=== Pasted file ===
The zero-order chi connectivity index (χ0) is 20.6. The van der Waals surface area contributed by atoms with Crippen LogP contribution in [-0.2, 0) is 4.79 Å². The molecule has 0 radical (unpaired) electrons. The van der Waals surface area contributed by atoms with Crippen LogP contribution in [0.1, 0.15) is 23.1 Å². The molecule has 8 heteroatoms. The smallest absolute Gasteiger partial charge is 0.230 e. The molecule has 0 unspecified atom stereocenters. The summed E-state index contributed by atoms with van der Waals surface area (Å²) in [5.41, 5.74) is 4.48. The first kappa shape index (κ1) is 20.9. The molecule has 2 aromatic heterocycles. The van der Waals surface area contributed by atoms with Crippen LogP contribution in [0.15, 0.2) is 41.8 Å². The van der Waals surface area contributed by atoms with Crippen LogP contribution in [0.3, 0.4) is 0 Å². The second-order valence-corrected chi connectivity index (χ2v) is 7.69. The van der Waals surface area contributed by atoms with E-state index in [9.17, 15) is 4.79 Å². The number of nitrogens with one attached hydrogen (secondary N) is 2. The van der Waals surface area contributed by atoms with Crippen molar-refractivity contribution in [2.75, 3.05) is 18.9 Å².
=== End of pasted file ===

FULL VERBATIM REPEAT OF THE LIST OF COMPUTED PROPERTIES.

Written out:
The zero-order chi connectivity index (χ0) is 20.6. The van der Waals surface area contributed by atoms with Crippen LogP contribution in [-0.2, 0) is 4.79 Å². The molecule has 0 radical (unpaired) electrons. The van der Waals surface area contributed by atoms with Crippen LogP contribution in [0.1, 0.15) is 23.1 Å². The molecule has 8 heteroatoms. The smallest absolute Gasteiger partial charge is 0.230 e. The molecule has 0 unspecified atom stereocenters. The summed E-state index contributed by atoms with van der Waals surface area (Å²) in [5.41, 5.74) is 4.48. The first kappa shape index (κ1) is 20.9. The molecule has 2 aromatic heterocycles. The van der Waals surface area contributed by atoms with Crippen LogP contribution in [0.15, 0.2) is 41.8 Å². The van der Waals surface area contributed by atoms with Crippen LogP contribution in [0.3, 0.4) is 0 Å². The second-order valence-corrected chi connectivity index (χ2v) is 7.69. The van der Waals surface area contributed by atoms with E-state index in [9.17, 15) is 4.79 Å². The number of nitrogens with one attached hydrogen (secondary N) is 2. The van der Waals surface area contributed by atoms with Crippen molar-refractivity contribution in [2.75, 3.05) is 18.9 Å².